- The Washington Times - Wednesday, March 26, 2008


It’s a mistake to try to pigeonhole Barack Obama. He is too smart and too agile to succumb to easy categorization.

But the candidate’s eloquence is often more of a curtain than a window to his soul — and one is left to wonder where his heart truly lies. As George Burns said of acting, “Sincerity is everything. If you can fake that, you’ve got it made.”

Discussing his pastor, Jeremiah Wright, who asked God to “damn” America, who called this country the “No. 1 killer in the world,” Mr. Obama’s defense was subtle. Oh yes, he agreed, the rhetoric is “divisive … at a time when we need unity” and reflects “profoundly distorted views of this country” that “rightly offend both white and black.” But there’s so much more to the man. He serves his community, houses the homeless, ministers to the needy, serves those with HIV/AIDS, and so forth. He brought Mr. Obama to Christianity. And Mr. Obama can no more “disown him than he can disown the black community” and no more disown him than he can disown his own white grandmother.

Obama’s white grandmother, according to the account in “Dreams from My Father,” had once flinched before a black man on a public bus — hoping her husband would drive her to work the following day so she could avoid him. On other occasions, Mr. Obama recounts, she uttered “racial or ethnic stereotypes” that made him “cringe.”

This is a false equivalence. In the first place, what pastor or congregational leader does not minister to the poor and unfortunate? Pastoral work in the community is the norm, not the exception. One can say the same of Louis Farrakhan and Hamas for that matter. It doesn’t begin to excuse or justify stoking the flames of hatred and bitterness that Mr. Wright so flagrantly fired.

And wasn’t it a bit of a cheap shot to take public aim at grandmother, who sacrificed so much for Mr. Obama, who served as his surrogate mother during his high school years? If she used racial and ethnic stereotypes, that was wrong. But the episode about the bus, as related in his book, is hardly a damning indictment of a secret racist. After Mr. Obama’s grandmother confessed to having been harassed by an aggressive panhandler, Mr. Obama writes:

“He [Obama’s grandfather] turned around and I saw now that he was shaking. ‘It is a big deal. It’s a big deal to me. She’s been bothered by men before. You know why she’s so scared this time? I’ll tell you why. Before you came in she told me the fella was black.’ He whispered the word. ‘That’s the real reason she’s bothered. And I just don’t think that’s right.’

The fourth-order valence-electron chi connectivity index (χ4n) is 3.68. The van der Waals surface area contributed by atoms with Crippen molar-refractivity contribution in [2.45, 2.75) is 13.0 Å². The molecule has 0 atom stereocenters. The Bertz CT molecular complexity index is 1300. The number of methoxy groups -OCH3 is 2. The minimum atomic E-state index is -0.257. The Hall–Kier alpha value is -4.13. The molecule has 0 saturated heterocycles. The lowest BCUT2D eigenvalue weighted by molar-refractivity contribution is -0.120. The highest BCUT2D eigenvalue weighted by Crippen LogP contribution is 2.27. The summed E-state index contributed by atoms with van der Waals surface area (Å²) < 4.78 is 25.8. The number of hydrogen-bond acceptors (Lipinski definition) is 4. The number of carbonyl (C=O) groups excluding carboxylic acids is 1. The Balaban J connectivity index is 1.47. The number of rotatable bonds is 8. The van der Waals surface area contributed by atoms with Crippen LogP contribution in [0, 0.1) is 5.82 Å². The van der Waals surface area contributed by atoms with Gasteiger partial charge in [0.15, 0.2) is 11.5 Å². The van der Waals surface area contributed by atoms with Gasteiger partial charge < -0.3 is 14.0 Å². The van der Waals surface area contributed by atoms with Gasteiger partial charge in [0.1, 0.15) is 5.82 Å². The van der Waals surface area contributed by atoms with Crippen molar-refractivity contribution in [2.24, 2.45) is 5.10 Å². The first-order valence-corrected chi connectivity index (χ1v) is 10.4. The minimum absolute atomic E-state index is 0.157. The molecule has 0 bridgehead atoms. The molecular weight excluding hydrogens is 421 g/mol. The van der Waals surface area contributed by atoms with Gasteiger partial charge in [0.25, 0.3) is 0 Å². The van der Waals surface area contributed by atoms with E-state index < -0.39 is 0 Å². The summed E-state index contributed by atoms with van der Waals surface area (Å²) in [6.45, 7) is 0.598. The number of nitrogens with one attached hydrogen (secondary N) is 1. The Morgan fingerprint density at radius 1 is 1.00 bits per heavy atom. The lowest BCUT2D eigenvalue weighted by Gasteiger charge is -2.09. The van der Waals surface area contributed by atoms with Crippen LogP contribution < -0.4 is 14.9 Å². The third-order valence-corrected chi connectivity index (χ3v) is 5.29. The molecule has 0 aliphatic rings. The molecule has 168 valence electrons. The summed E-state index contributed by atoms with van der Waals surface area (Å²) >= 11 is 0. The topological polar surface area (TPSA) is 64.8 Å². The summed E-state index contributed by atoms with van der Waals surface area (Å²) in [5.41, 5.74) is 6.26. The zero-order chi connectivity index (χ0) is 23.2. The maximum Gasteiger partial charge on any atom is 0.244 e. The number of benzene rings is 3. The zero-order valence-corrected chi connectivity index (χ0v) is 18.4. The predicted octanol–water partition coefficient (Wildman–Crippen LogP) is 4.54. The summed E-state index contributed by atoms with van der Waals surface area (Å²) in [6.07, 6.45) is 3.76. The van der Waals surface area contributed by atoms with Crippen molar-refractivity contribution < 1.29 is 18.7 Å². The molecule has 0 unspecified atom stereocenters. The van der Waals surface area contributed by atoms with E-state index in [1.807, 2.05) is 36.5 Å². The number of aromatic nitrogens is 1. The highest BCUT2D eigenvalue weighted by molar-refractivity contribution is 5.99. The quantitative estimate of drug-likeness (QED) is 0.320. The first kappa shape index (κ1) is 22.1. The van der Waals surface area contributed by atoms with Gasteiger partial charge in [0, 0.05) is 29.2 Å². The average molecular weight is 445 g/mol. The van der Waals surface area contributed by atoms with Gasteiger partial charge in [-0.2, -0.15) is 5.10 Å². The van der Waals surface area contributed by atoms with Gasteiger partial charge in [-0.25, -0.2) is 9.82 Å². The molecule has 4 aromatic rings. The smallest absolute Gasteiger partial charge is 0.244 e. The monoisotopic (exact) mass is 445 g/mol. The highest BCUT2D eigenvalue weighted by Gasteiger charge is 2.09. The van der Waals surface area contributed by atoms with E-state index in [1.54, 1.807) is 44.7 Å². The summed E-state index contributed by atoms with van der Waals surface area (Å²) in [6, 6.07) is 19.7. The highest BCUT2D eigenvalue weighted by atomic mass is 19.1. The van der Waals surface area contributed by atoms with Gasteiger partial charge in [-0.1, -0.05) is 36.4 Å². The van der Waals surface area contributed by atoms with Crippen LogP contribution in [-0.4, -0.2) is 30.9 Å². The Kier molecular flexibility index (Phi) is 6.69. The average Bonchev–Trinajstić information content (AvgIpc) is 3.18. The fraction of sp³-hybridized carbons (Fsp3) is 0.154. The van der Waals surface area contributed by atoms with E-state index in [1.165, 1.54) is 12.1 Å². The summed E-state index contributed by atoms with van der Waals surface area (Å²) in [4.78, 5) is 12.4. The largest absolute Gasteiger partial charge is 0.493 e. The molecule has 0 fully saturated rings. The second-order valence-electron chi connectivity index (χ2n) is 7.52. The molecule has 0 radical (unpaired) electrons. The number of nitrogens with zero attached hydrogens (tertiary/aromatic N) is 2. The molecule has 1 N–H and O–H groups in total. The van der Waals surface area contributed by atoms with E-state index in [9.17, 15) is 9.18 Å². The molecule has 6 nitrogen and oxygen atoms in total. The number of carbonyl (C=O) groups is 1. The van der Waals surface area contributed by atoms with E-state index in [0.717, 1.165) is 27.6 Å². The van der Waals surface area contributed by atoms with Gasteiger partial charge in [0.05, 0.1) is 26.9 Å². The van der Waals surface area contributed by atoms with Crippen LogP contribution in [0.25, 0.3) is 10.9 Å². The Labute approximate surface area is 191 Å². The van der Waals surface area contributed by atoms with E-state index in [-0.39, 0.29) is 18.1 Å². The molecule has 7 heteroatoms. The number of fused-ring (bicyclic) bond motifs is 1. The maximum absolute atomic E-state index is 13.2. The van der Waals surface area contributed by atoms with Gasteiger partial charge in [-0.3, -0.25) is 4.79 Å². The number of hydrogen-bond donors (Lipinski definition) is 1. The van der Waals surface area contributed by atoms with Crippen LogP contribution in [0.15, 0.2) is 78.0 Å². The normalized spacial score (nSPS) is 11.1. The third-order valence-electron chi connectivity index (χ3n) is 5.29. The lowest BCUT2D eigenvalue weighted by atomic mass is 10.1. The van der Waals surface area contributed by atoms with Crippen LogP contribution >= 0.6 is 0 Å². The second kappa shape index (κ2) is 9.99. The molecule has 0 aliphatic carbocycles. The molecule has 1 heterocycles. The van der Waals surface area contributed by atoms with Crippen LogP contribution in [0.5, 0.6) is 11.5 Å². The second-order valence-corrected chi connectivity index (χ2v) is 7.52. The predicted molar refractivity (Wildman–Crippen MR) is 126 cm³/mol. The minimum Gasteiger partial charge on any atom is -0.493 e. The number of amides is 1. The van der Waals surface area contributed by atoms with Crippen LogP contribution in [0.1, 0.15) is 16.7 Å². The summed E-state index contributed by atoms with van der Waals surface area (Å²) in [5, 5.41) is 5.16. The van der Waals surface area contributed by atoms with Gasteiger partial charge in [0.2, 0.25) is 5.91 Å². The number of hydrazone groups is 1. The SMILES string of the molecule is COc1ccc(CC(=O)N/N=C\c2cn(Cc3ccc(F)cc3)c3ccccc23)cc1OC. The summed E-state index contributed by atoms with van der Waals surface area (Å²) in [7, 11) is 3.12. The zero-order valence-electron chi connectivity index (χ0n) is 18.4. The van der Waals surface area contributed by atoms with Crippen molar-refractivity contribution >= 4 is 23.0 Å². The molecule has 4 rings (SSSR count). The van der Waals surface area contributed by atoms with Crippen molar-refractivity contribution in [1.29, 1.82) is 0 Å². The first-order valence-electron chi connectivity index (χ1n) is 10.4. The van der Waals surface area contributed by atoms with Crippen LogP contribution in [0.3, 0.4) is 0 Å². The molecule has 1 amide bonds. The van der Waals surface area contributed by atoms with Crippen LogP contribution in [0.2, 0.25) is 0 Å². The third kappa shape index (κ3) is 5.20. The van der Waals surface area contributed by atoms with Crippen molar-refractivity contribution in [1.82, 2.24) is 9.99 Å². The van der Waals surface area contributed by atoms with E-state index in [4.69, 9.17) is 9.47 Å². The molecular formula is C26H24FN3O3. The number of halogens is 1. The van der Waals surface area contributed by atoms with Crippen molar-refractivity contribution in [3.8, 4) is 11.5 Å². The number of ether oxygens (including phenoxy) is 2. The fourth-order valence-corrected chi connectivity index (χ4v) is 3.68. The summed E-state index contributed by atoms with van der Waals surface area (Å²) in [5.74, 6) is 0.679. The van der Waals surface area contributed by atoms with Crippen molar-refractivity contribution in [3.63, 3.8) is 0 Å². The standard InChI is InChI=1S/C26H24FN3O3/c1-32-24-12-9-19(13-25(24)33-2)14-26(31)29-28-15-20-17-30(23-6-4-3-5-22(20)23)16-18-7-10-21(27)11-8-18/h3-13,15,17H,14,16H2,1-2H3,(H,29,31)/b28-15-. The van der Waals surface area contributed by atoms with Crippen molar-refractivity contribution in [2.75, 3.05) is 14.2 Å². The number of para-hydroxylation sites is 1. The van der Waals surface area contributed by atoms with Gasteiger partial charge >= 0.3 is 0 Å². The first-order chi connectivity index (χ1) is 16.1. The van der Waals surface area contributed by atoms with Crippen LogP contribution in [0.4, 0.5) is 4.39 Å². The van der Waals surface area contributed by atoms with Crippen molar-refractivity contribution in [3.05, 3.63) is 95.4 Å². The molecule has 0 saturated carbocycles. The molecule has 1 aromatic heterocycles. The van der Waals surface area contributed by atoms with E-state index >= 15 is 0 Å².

“It was like a fist to my stomach, and I wobbled to maintain my composure.”

I don’t claim to know Mr. Obama’s grandmother and am in no position to judge her racial sentiments. But it does seem to an outsider that Mr. Obama’s judgment upon his grandmother is as harsh as his tolerance of Mr. Wright is benign.

It isn’t as if he was raised in Trinity Baptist Church. He chose it as an adult. He chose those sermons he now calls “incendiary” and “inexcusable.” He says now that Mr. Wright misses the dynamism of American society, yet when it came time to decide where his daughters would attend church, he chose Trinity, where they would “learn” that the U.S. government concocted the AIDS virus to wipe out the African-American population, that the United States would “plant” weapons of mass destruction in Iraq, and that blacks harming other blacks are “fighting the wrong enemy.” A beautifully delivered speech cannot overcome that history.

The solution, Mr. Obama asserts, to racial divisiveness, is to come together and say “Not this time.” This time “we want to talk about “the crumbling schools… to reject the cynicism that tells us that these kids can’t learn; that those kids who don’t look like us are somebody else’s problem.” This time, in other words, we can demonstrate our racial bona fides by, you guessed it, voting for Barack Obama.

Mr. Obama is the new kid on the block, but surely he can recall the campaign of 2000. One candidate that year made education reform a keystone of his effort, more or less explicitly aiming at minority kids. He called his package No Child Left Behind and denounced the “soft bigotry of low expectations.” One doesn’t expect Mr. Obama, a very liberal Democrat, to endorse George W. Bush’s programs. But it would be nice if he were not suggesting that by voting for something very similar, we are taking a bold step toward racial reconciliation and universal love.

Mona Charen is a nationally syndicated columnist.

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